In any situation, there is the potential for several things to happen – these potential happenings are called “superpositions”. These superpositions exist in the form of waves, i.e. they haven’t turned into particles of matter and so they don’t yet exist in our reality. When an observer witnesses the outcome, only then does the wave turn into a particle and come into existence, i.e. become what we see as reality. Yes, I know this is a very peculiar concept to understand but, like I said, the small stuff doesn’t behave like the big stuff AT ALL. To make it easier to grasp there’s a famous thought experiment that could help you get your head around it, called, “Schrodinger’s Cat” – I’ll also simplify it so make it more straightforward.

In this thought experiment (you don't have to worry about the cat, it didn’t really happen, it’s just something to help you understand the concept), a cat is placed inside a sealed metal box along with a thin glass tube of poisonous gas. If the tube of gas were to break, the cat would be instantly poisoned and die. There are two superpositions (possible situations) here:

1) the glass tube of poison is still intact and the cat is still alive (yay!)

2) the glass tube of poison is broken and the cat is dead (booo!)

While the box is sealed and the cat is not visible, both situations, or “superpositions” potentially exist in wave form. It’s only when the box is opened and an observer can witness the cat that one of the superpositions becomes reality – that the waves of energy become particles of matter and the glass tube is either broken and the cat is dead, or the glass tube is still intact and the cat is alive.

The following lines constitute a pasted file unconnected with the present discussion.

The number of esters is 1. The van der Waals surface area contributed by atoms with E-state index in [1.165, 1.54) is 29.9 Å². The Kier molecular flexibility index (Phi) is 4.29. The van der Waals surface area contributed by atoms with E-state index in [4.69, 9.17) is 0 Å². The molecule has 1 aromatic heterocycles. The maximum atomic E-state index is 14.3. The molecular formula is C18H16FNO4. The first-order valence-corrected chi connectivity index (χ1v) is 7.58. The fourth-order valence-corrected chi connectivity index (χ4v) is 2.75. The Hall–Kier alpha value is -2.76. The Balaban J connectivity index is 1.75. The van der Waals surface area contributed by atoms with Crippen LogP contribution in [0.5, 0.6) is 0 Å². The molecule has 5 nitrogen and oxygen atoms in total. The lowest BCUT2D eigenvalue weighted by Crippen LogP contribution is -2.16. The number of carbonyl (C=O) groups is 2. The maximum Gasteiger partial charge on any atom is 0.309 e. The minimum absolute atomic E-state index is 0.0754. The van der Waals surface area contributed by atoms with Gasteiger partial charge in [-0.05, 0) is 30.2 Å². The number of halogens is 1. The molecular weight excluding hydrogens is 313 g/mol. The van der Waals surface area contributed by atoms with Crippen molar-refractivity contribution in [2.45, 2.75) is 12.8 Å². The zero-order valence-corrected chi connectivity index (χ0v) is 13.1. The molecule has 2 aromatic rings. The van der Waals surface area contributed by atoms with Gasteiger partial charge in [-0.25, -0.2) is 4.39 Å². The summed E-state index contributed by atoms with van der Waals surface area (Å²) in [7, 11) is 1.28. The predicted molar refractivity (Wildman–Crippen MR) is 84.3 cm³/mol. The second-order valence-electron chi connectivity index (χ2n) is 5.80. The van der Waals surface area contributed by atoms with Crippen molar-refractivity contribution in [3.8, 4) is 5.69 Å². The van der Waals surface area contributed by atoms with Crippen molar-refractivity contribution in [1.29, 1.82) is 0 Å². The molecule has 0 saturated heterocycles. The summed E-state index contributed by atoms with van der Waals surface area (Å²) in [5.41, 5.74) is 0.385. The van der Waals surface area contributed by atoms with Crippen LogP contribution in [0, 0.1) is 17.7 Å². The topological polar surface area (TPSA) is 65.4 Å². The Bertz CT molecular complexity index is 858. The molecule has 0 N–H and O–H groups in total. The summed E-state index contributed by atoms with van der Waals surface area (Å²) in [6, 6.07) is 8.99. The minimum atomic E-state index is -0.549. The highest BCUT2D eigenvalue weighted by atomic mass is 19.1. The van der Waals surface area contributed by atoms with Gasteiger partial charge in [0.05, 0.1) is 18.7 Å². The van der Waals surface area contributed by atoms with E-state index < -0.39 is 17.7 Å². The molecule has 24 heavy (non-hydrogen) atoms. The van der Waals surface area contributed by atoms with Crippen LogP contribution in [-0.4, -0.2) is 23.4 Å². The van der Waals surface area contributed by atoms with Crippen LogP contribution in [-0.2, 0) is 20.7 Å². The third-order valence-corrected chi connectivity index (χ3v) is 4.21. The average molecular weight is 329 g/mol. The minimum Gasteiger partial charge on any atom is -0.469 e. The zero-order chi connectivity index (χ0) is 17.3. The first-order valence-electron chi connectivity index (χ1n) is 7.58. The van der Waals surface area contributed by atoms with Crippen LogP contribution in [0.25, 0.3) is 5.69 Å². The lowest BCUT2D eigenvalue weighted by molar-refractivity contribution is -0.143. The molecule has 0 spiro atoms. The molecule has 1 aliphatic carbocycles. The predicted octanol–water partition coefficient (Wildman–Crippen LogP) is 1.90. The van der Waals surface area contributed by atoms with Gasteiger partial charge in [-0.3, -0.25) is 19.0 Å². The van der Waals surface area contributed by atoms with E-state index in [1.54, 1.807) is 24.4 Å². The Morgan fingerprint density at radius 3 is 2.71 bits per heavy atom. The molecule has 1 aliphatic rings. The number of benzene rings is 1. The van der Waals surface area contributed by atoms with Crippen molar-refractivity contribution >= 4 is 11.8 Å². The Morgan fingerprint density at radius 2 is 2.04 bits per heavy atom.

However, there are two schools of thought with quantum physics. One is that ALL possibilities come into existence, i.e. if you open the box to see the cat is dead, at the same time another you in another parallel world opens the box to see the cat is alive. This school of thought that there are infinite universes with infinite situations going on is called the Many Worlds Interpretation. The other theory is that all other possibilities disappear (or wave function collapse) and you’re left only with the one you’re witnessing (i.e. the cat being either alive or dead) – this is called the Copenhagen Interpretation. Just for info. ;o)

We don’t yet know whether there are infinite parallel universes (Many Worlds Interpretation) or whether there’s just the one (Copenhagen Interpretation) – what do you reckon? Is there an infinite number of you wandering around doing infinite stuff somewhere out there? Would this explain the feeling you sometimes get of déjà vu, or the stories you see in dreams..?

“Is there a Theory of Everything?”

If it’s the case that our observations affect what happens at the sub atomic (tiny) level, and that everything at the sub atomic level is what makes up everything in our “big” (human) world, could it be that our observations/thoughts/intentions, affect what goes on in our human world? There are a lot of people will tell you that it definitely does. But although there are scientists working on trying to find a set of rules that includes everything from the huge to the tiny (with incomplete theories such as string theory, superstring theory and M-theory) as yet, none have been proven accurate with experiments… If in the near future one of these theories of everything become complete then perhaps we can talk again.

In the meantime, I hope this has helped you to get a basic grasp of what quantum physics is about. 

(Science boffins out there, if there’s anything here you know is not accurate, please do let me know so that I can edit it – like I say, I’m no expert and I’ll very much appreciate your help!)

1 comment:

  1. Nicely written Lisa, I'm a total dunce when it comes to this stuff but it's all very interesting so thanks for taking the time to make it accessible...